Therein lies the film’s central theme and overriding message: anything is possible if you have the imagination to think of something and the perseverance to make it happen regardless of those that tell you no. Armed with this determination and a small pin with the Tomorrowland logo on it, given to him a by little girl named Athena (Raffey Cassidy), Frank sneaks aboard the “It’s A Small World” ride and finds himself transported to a futuristic cityscape known as Tomorrowland. It’s a wondrous utopia that Bird takes us briefly through when Frank, with the help of a robot and a moment of well-timed clumsiness, gets his jetpack to work and flies around so that we (and he) can admire this shiny chrome and glass paradise.

After this brief teasing taste of this world, we are taken back to the present and meet Casey Newton (Robertson), a young woman that uses gadgets she assembled to delay the demolition of a NASA Launchpad thereby prolonging the inevitable loss of employment that will befall her father (Tim McGraw), an engineer. Casey is a dreamer that believes “the tiniest of actions could change the future,” as she tells her little brother Nate (Pierce Gagnon). She explains to him that it is hard to have ideas and it is easy to give up.

During the day, Casey endures classes taught by doom and gloom teachers and is surrounded by apathetic classmates. At night, she continues her one-person crusade to save her dad’s job until she’s finally caught in the act and arrested. Her father bails her out and among her possessions she finds a Tomorrowland pin. Touching it instantly transports her to the futuristic place; however, it only lasts for a few minutes and then no longer works. Naturally, she wants to experience more of this world and finds a store in Houston, Texas that claims to have a pin for sale. The store turns out to be a trap and Casey is rescued by Athena who looks like she hasn’t aged a day since 1964. She promises to take Casey back to Tomorrowland and save it, adding cryptically, “They built something they shouldn’t have.” In order to do so, they have to travel to Pittsfield, New York where Frank (Clooney), now all grown-up, lives like some crazed recluse, and has the ability to transport them to Tomorrowland. It won’t be that easy because Frank is no longer the optimist he once was; he’s now a bitter man existing on the fringes of society.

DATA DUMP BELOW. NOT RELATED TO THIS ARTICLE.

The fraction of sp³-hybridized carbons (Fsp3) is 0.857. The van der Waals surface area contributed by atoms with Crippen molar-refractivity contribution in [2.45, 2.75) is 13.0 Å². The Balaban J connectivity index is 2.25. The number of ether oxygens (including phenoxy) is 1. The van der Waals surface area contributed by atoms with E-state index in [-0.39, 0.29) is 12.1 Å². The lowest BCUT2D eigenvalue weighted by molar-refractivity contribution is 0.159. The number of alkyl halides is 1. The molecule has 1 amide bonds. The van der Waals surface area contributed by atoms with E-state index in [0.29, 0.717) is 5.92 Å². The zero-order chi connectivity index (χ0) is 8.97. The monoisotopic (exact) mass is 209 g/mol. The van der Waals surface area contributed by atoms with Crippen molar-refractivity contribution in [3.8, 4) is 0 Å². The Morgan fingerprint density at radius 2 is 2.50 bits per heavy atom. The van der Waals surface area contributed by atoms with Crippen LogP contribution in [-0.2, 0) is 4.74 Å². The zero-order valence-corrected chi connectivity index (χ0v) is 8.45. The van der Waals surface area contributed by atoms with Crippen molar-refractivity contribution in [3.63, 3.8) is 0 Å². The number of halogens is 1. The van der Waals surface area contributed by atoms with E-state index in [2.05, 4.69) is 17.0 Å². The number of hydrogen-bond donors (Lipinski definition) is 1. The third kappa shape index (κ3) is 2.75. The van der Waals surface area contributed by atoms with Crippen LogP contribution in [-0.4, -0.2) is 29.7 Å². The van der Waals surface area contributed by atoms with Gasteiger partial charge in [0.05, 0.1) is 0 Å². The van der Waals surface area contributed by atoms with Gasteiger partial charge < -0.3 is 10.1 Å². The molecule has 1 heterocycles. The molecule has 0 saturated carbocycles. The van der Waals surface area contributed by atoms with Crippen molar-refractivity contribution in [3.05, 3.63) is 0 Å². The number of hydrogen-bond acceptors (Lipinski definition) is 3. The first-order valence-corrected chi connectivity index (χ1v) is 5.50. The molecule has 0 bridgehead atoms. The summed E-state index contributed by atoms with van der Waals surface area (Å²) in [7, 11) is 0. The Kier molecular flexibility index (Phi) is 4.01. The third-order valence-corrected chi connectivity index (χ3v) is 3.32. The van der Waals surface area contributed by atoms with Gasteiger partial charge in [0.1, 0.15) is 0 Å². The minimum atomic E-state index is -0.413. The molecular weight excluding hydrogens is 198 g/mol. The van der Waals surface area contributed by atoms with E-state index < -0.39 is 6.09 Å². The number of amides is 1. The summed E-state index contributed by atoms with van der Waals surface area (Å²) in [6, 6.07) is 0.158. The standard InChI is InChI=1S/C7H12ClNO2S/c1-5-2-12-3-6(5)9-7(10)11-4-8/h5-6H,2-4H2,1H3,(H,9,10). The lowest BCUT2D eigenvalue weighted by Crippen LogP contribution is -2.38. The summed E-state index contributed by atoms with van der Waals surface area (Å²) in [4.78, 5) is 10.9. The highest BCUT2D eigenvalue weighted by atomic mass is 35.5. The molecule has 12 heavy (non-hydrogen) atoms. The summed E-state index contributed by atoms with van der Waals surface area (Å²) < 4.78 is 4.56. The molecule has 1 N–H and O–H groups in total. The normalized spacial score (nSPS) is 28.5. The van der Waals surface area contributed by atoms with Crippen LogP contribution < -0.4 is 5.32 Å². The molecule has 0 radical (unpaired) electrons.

Britt Robertson plays the film’s protagonist and has the difficult challenge of portraying an irrepressible optimist surrounded by cynics without coming off as a caricature. She does this by instilling Casey with a passion for adventure fueled by curiosity and imagination. There is a sincerity to her performance that feels genuine while also having a knack for physical comedy, like when she figures out what the pin does through trial and error, and verbal comedy, like when Casey first meets Frank and they trade insults.